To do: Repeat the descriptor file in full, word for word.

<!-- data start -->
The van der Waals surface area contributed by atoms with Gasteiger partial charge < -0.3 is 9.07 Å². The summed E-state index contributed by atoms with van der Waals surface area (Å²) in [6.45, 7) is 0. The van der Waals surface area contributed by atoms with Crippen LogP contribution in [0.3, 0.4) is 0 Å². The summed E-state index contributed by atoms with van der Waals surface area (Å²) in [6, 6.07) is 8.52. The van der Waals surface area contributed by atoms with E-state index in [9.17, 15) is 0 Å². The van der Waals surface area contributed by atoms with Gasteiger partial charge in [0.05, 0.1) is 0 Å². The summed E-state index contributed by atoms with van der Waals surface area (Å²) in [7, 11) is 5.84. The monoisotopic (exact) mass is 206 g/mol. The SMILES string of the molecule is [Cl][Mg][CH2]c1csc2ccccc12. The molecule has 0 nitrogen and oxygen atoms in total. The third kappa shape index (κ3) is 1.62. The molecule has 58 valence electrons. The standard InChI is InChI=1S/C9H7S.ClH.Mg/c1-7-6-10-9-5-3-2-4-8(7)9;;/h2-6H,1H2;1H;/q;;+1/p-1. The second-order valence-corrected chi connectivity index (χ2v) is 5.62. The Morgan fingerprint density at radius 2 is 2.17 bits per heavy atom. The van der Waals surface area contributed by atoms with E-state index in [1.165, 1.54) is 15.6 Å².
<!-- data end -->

The van der Waals surface area contributed by atoms with Gasteiger partial charge < -0.3 is 9.07 Å². The summed E-state index contributed by atoms with van der Waals surface area (Å²) in [6.45, 7) is 0. The van der Waals surface area contributed by atoms with Crippen LogP contribution in [0.3, 0.4) is 0 Å². The summed E-state index contributed by atoms with van der Waals surface area (Å²) in [6, 6.07) is 8.52. The van der Waals surface area contributed by atoms with E-state index in [9.17, 15) is 0 Å². The van der Waals surface area contributed by atoms with Gasteiger partial charge in [0.05, 0.1) is 0 Å². The summed E-state index contributed by atoms with van der Waals surface area (Å²) in [7, 11) is 5.84. The monoisotopic (exact) mass is 206 g/mol. The SMILES string of the molecule is [Cl][Mg][CH2]c1csc2ccccc12. The molecule has 0 nitrogen and oxygen atoms in total. The third kappa shape index (κ3) is 1.62. The molecule has 58 valence electrons. The standard InChI is InChI=1S/C9H7S.ClH.Mg/c1-7-6-10-9-5-3-2-4-8(7)9;;/h2-6H,1H2;1H;/q;;+1/p-1. The second-order valence-corrected chi connectivity index (χ2v) is 5.62. The Morgan fingerprint density at radius 2 is 2.17 bits per heavy atom. The van der Waals surface area contributed by atoms with E-state index in [1.165, 1.54) is 15.6 Å².